Various lists indicate that – even leaving remakes, re-titlings, translations and straight-out rip-offs out of the equation – there have been something like 150 recorded instances of two films carrying the same title.

So that’s not so rare. What is rare, however, is both films in any given pairing achieving the same measure of ongoing success. Almost always, in the end one of the two will position itself in the public consciousness as “the” film of that name. Mention Independence Day to someone, for example, and “small-town drama” probably isn’t the first thing that will spring to mind.

Here at the B-Masters, however, “obvious” is a dirty word. So join us as we take a look at some films that live in the shadow of their title-twins—and which tend to cause confusion, cross-purpose conversation, and finally a cry of—


1000 Misspent Hours and Counting Scream (1981) The weird, arty pre-credits sequence is intelligible only if you know that the first of Scream’s several successive working titles was The Butcher, the Baker, the Candlestick Maker— which itself has nothing to do with the main body of the story. The camera pans from a painting of a sailing ship across a set of figurines representing the aforementioned nursery rhyme characters, and thence to a mantelpiece clock showing midnight. (Well, I suppose it could just as well be noon, but this is a horror movie, right?) Then it pans back the way it came, revealing that the Butcher figurine has evidently decapitated both of its companions while we were looking at the clock. It’s a neat gag in its way, but it would have been neater if it were in any way relevant to anything else in the film.
And You Call Yourself A Scientist! Crash! (1976) It takes a certain kind of chutzpah to pad out a film so shamelessly, and at the same time with such disregard for narrative coherence. I may say that I was utterly confused when the tow-truck turned up with the convertible—last seen causing the blowing up of a garage before speeding off. When it dawned on me that about 50% of the film I’d been watching hadn’t actually happened yet—that it is only now that the convertible begins its destructive journey towards San Cecilia, as marked by the constant mile-signs—my indignation knew no bounds.
And You Call Yourself A Scientist! Project X (1968)  Yet serious as the film’s core certainly is, it is almost possible to completely lose sight of the fact thanks to the level of visual distraction provided by the production’s costuming, art direction and special effects. It is impossible not to see the fingerprints of Star Trek all over Project X, from its parti-coloured but completely impractical design to the world’s most uncomfortable leisure-wear to the endless techno-babble via which the story’s science is conveyed to the viewer. It’s difficult to focus on a terrifying vision of the future when this requires dragging your attention away from the see-through plastic helmets favoured by the military. And as with the original Trek, whether or not you enjoy Project X may depend upon your capacity to see past the surface tackiness to the ideas working beyond.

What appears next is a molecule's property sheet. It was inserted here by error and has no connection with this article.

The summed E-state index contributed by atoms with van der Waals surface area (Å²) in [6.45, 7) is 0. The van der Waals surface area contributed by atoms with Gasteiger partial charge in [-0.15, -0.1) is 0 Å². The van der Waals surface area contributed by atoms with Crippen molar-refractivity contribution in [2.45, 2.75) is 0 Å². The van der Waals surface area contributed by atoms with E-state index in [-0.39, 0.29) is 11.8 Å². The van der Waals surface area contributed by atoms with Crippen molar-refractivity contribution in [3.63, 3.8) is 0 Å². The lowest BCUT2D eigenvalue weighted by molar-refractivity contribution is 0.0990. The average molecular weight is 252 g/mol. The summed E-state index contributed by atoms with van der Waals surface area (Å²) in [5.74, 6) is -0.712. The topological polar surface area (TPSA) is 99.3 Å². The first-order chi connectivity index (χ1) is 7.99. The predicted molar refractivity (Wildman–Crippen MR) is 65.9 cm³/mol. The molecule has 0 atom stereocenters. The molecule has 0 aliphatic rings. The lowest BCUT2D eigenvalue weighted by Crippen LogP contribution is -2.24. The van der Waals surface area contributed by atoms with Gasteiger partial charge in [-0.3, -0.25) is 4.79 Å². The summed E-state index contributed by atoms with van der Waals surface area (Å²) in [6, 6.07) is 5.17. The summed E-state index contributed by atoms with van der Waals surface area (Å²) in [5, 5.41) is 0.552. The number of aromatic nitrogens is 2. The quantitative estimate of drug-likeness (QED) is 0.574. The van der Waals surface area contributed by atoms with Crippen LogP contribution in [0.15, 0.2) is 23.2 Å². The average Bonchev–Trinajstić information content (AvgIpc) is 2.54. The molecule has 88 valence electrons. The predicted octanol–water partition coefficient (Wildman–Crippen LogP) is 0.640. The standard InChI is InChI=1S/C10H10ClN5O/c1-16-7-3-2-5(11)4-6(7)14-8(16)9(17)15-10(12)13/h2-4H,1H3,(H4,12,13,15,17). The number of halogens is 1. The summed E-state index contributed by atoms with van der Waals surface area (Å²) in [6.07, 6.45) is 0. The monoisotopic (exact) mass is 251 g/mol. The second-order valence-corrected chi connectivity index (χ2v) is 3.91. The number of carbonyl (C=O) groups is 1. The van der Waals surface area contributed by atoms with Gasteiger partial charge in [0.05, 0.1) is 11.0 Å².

Jabootu’s Bad Movie Dimension    
Teleport City I Spit On Your Grave Cinematic adaptations of books have a long history of being derided by the source material’s author, but few have as dramatic a claim to this dubious honor as this adaptation of Boris Vian’s 1946 novel J’irai cracher sur vos tombes. Vian was so dissatisfied with the way his material was being adapted that he demanded his name be removed from the film. Despite railing against the film, he was gracious (or morbidly curious) enough to attend the premiere on June 23, 1959. Vian stood up minutes into the screening to shout out his angry disapproval of the film. He then, suddenly, dropped dead.
Teleport City King Kong In fact, had I known several years ago that I could be watching films that combined wrestling, men in togas throwing boulders, giant suitmation monsters, and Kumkum dancing frenetically to catchy Bollywood music, I probably never would have seen Mother India or Sholay in the first place. So it’s probably best for the sake of my film literacy that I didn’t. Instead, let’s just say that the broadening of my experience of Indian commercial cinema to include its products both high and low has deepened my appreciation for it considerably.
The Unknown Movies Screamers (1979 / 1981) It’s always amusing to see Cameron Mitchell make a fool out of himself as he often did in low budget movies of this period. Naturally, he does get slaughtered, and that just adds to the amusement of his presence. Speaking of slaughter, this opening does boast some pretty good gruesome material, such as rotting corpses and bloody killings (including a head being ripped off.) All of this stuff is indeed fun to watch. But at the same time, all this entertaining material does not hide the fact that this twelve minute new opening has absolutely no bearing on what is to follow. As you watch the rest of the movie, likely you will eventually realize that this opening was essentially just gratuitous padding.
The Unknown Movies Slither (1973) In the end, I learned one other thing about treasure hunting – stick to watching movies about it instead of doing it for yourself. Sometimes you can find real gems – “real gems” of course meaning well done enough cinematic efforts. That’s what I found with Slither